See What I Have Done by Sarah Schmidt book cover

Forty Whacks: See What I Have Done by Sarah Schmidt

'The real discomfort of the novel  is a set of relationships marked by deeply unpleasant entanglements of attachment and disgust. The intensity of familial domesticity is literally inescapable in this house: at one point the family are snowed-in, at others the doors are locked and the heat inside is stifling. The grown sisters’ relationship is a complex and terrible mix of dependence, love, responsibility, sacrifice, jealousy and fear.'


What Lay In The Ashes: The Last Days of Jeanne d’Arc by Ali Alizadeh

The Last Days of Jeanne d’Arc blends fiction and nonfiction in its reconstruction of Jeanne’s life, not to offer a new conclusion about the warrior, but to urge us to view her otherwise than through the lens of her canonisation. The fictionalised exploration of Jeanne’s homosexuality may raise the ire of those who would consider themselves the guardians of a chaste legend; it is also essential to Alizadeh’s insistence on the maid’s humanity.

Bodies of Water by Astrida Neimanis book cover

All The World’s A Drain

If it is the job of a phenomenologist to describe conscious experience, Bodies of Water: Posthuman Feminist Phenomenology does so in a way that collapses the distinction between one’s psychic life and one’s material situation. Its author, Astrida Neimanis, challenges us to reimagine how individual human bodies—constituted of approximately 70 per cent water—are thoroughly implicated in the planetary hydrocommons.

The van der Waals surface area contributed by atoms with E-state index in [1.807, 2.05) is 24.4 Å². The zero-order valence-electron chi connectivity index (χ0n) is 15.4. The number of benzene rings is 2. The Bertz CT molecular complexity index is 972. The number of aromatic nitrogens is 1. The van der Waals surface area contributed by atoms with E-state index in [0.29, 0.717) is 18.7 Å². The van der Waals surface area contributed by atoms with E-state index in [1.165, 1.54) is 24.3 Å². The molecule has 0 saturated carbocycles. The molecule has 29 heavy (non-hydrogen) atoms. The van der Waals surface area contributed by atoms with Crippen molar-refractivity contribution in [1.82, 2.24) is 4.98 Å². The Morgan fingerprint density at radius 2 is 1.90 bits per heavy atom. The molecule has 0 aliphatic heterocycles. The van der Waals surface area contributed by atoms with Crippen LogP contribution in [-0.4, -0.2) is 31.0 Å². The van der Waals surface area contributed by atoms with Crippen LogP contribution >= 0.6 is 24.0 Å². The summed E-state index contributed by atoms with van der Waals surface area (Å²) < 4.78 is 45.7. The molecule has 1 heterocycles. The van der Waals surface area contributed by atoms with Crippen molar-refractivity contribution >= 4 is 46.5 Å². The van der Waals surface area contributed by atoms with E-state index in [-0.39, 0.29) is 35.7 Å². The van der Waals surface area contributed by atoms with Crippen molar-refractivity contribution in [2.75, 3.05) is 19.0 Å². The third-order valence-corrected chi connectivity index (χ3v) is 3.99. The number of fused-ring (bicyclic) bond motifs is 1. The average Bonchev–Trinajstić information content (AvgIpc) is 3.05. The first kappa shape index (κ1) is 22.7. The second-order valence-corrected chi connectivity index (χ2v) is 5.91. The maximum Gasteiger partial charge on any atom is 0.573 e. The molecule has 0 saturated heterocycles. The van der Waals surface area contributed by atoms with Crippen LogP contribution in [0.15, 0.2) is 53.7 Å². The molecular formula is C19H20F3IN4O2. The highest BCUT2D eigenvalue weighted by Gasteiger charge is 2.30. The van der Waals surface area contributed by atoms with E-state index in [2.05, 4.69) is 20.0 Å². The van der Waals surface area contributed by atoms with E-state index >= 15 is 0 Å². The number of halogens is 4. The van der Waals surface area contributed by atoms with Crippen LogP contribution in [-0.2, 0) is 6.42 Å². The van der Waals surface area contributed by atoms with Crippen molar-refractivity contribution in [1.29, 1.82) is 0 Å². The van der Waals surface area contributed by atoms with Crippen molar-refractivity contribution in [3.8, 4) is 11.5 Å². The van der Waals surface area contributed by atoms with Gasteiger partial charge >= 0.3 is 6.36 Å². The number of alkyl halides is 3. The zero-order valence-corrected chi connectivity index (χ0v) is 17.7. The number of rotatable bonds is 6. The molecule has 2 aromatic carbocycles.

Lunar Inheritance by Lachlan Brown book cover

Time’s Moebius Strip

I first met Lachlan at Gleebooks in Sydney in 2014, at the launch of Judith Beveridge’s Storm and Honey. I remember speaking with him, and being confounded when he gave me his business card. He didn’t look like a ‘Brown’ – Lachlan is half-Chinese, and I had immediately assumed he would have a Chinese surname. In Lunar Inheritance, he explores the complexities of ethnic origin and identity as sited on his body and in his explorations of suburban Ashfield as well as the city of Guangzhou in China.


The Refugees by Viet Thanh Nguyen book cover

Brown Refo, White Nasho

Last week at Vy Vy Garden Café in Canley Heights, my refugee cousin Tuan and I were watching the news when a segment on the Manus Island crisis came up. ‘Leave those fucken queue jumpers, mang,’ he said. How could Tuan speak against refugees when he himself is a refugee? Moreover, he is Vietnamese-Australian, like me. We were the first non-European people to migrate en masse to settler-colonial Australia. Our appearance, culture, and language were alien and threatening. And then there was the fact of Cabramatta and Bankstown in the nineties, the Sydney suburbs of Vietnamese immigrants where crime rates spiked following the introduction of cheap heroin from Vietnamese gangs. We were boat people, foreigners, gangsters, and ingrates. So how does someone look like Tuan but sound like Pauline Hanson? How do the words of a White nationalist come from a refugee body?

An Embassy for Nowhere

Shaun Prescott’s eminently strange novel, The Town, begins by rejecting outright any ‘sense of place’. The town in this novel is nameless. It is a site that refutes specificity, character, and indeed meaning itself. As a librarian tells its narrator early on: ‘There are no books about this town... Nothing of note has ever happened in this town, and by the time it does, there will no longer be any point in remembering it.’

But who are the actors?

I am writing in response to Ben Etherington’s latest Critic Watch piece.

The Collected Poems of Fay Zwicky book cover

Becoming Fay Zwicky